I’ve previously read Small Teaching by James Lang and recommend it to all college professors. So when the opportunity came up on campus to read another of Lang’s books and discuss it with a group of faculty, I couldn’t resist, despite a rather packed term schedule. Here are my thoughts on part 1 of Cheating Lessons by James Lang, in response to the reading questions provided by the facilitators of the group, Dave Musicant and Deborah Gross.
ISAL Awards Eligible List
Every year when the ISAL awards nomination form goes around, I stress because I both feel it is a duty to nominate but also can’t remember all the great papers and projects that I’ve seen during the year and don’t have time to go find them all. Some of the categories are also really difficult to systematically find eligible papers for, such as the award for best student paper, since I can’t easily if a scientist is at the right career stage for the award.
Reading Recap September
I’ve added a number of interesting books and papers to my TBR pile lately and even started a couple of them!
Dev & Doc: ReadTheDocs
It’s been a busy summer full of lots of new functionality in Symbulation! I’ll be doing a blog post for each of these new features (and they’re already available in the code), but to give you a sneak peek:
- Lysis and Lysogeny support in Bacterium and Phage classes
- Free-living symbiont population
- PGGHost and PGGSymbiont classes that enable symbionts sharing a host to engage in a public goods game
- A new symbiont class with an ‘efficiency’ trait
- The possibility of setting the mutation rates and sizes separately for horizontal and vertical transmission
Difficulties in controls in digital evolution
I just finished reading The Surprising Creativity of Digital Evolution: A Collection of Anecdotes from the Evolutionary Computation and Artificial Life Research Communities by Joel Lehman and colleagues since I plan to include it in my class CS 361 Evolutionary Computing and Artificial Life this coming term. While reading, I was reminded of an experience that I had while working on my paper Suicidal selection: Programmed cell death can evolve in unicellular organisms due solely to kin selection which I of course forgot all about when the call for this collection went out, but I am going to record now!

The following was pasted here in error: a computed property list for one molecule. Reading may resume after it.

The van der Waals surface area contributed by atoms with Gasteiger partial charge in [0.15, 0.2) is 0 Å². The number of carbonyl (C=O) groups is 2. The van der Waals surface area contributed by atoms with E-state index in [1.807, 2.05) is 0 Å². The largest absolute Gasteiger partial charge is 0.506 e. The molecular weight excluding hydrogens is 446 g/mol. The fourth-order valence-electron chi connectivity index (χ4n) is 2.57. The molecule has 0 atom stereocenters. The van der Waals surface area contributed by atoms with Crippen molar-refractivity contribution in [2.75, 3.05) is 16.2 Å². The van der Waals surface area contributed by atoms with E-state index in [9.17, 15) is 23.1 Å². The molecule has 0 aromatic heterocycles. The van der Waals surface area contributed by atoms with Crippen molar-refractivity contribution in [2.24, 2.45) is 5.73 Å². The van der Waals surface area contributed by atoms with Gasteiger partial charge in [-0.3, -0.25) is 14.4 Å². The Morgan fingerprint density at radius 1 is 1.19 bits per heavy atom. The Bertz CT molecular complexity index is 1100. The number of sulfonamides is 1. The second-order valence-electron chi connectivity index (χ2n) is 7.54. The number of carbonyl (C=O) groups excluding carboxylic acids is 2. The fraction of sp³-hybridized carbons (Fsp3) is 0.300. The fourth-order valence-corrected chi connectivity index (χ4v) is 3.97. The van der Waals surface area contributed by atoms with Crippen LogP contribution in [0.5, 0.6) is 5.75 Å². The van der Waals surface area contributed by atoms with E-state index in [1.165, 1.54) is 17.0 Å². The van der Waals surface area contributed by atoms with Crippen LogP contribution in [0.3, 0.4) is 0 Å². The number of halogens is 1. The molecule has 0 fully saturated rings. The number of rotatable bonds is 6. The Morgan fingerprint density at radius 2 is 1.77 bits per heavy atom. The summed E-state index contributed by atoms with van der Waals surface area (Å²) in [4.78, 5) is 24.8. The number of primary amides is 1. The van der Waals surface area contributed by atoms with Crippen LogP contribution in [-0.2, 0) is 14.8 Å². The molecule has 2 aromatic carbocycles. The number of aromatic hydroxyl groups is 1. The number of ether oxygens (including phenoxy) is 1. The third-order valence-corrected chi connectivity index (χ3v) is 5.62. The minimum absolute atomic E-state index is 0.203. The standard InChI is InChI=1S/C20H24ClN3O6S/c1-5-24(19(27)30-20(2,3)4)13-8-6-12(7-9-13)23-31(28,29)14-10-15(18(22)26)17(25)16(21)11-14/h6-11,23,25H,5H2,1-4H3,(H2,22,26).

Things to change (eventually)
I historically have hated the idea of “there’s always room for improvement” and it’s only recently that I’ve thought carefully about why that is. I love the principles of Growth Mindset and have found them supremely helpful on my teaching journey, so it seemed weird that at the same time my skin crawled whenever someone talked about always wanting to improve. I eventually realized that it was perfectionism still sneaking its way in since if there was room for improvement, it wasn’t perfect, and it was unacceptable to ever offer a less than perfect class so I had to work myself to the bone to reach perfection immediately and then never need to improve again. If I could never reach perfection despite working myself to the bone, I would have to always work myself to the bone and damn is that a depressing thought.
Structuring Flipped Classrooms
Even though I’m teaching remote/online, I still am trying for a flipped classroom structure where my students read or watch videos before class and then spend classtime working on hands on activities so that they can ask questions when they get stuck.